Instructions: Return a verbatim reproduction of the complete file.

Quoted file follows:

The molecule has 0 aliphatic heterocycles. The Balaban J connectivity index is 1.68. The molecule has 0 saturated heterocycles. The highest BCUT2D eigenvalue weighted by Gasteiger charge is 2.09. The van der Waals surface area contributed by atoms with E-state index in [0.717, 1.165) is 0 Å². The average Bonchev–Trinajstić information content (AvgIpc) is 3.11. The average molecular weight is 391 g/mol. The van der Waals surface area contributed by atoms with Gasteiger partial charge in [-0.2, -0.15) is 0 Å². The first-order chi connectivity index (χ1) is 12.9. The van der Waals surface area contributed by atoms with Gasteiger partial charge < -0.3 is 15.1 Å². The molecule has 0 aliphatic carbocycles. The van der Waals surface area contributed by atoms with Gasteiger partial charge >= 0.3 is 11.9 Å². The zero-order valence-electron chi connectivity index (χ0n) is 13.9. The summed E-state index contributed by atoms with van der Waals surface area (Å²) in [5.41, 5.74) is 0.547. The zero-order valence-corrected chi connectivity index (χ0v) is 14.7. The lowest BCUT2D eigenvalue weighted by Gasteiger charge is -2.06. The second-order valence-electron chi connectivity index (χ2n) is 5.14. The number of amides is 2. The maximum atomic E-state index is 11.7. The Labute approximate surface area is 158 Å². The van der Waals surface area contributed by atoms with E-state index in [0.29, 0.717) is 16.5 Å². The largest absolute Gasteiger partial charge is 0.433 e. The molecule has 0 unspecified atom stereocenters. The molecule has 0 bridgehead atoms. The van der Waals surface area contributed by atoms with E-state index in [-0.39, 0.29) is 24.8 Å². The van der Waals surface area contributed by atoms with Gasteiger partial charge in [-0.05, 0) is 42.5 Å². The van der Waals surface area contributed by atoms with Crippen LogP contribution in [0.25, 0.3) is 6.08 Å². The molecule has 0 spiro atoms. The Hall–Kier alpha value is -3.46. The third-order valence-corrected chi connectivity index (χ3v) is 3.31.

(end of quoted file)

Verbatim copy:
The molecule has 0 aliphatic heterocycles. The Balaban J connectivity index is 1.68. The molecule has 0 saturated heterocycles. The highest BCUT2D eigenvalue weighted by Gasteiger charge is 2.09. The van der Waals surface area contributed by atoms with E-state index in [0.717, 1.165) is 0 Å². The average Bonchev–Trinajstić information content (AvgIpc) is 3.11. The average molecular weight is 391 g/mol. The van der Waals surface area contributed by atoms with Gasteiger partial charge in [-0.2, -0.15) is 0 Å². The first-order chi connectivity index (χ1) is 12.9. The van der Waals surface area contributed by atoms with Gasteiger partial charge < -0.3 is 15.1 Å². The molecule has 0 aliphatic carbocycles. The van der Waals surface area contributed by atoms with Gasteiger partial charge >= 0.3 is 11.9 Å². The zero-order valence-electron chi connectivity index (χ0n) is 13.9. The summed E-state index contributed by atoms with van der Waals surface area (Å²) in [5.41, 5.74) is 0.547. The zero-order valence-corrected chi connectivity index (χ0v) is 14.7. The lowest BCUT2D eigenvalue weighted by Gasteiger charge is -2.06. The second-order valence-electron chi connectivity index (χ2n) is 5.14. The number of amides is 2. The maximum atomic E-state index is 11.7. The Labute approximate surface area is 158 Å². The van der Waals surface area contributed by atoms with E-state index in [0.29, 0.717) is 16.5 Å². The largest absolute Gasteiger partial charge is 0.433 e. The molecule has 0 unspecified atom stereocenters. The molecule has 0 bridgehead atoms. The van der Waals surface area contributed by atoms with E-state index in [-0.39, 0.29) is 24.8 Å². The van der Waals surface area contributed by atoms with Gasteiger partial charge in [-0.05, 0) is 42.5 Å². The van der Waals surface area contributed by atoms with Crippen LogP contribution in [0.25, 0.3) is 6.08 Å². The molecule has 0 spiro atoms. The Hall–Kier alpha value is -3.46. The third-order valence-corrected chi connectivity index (χ3v) is 3.31.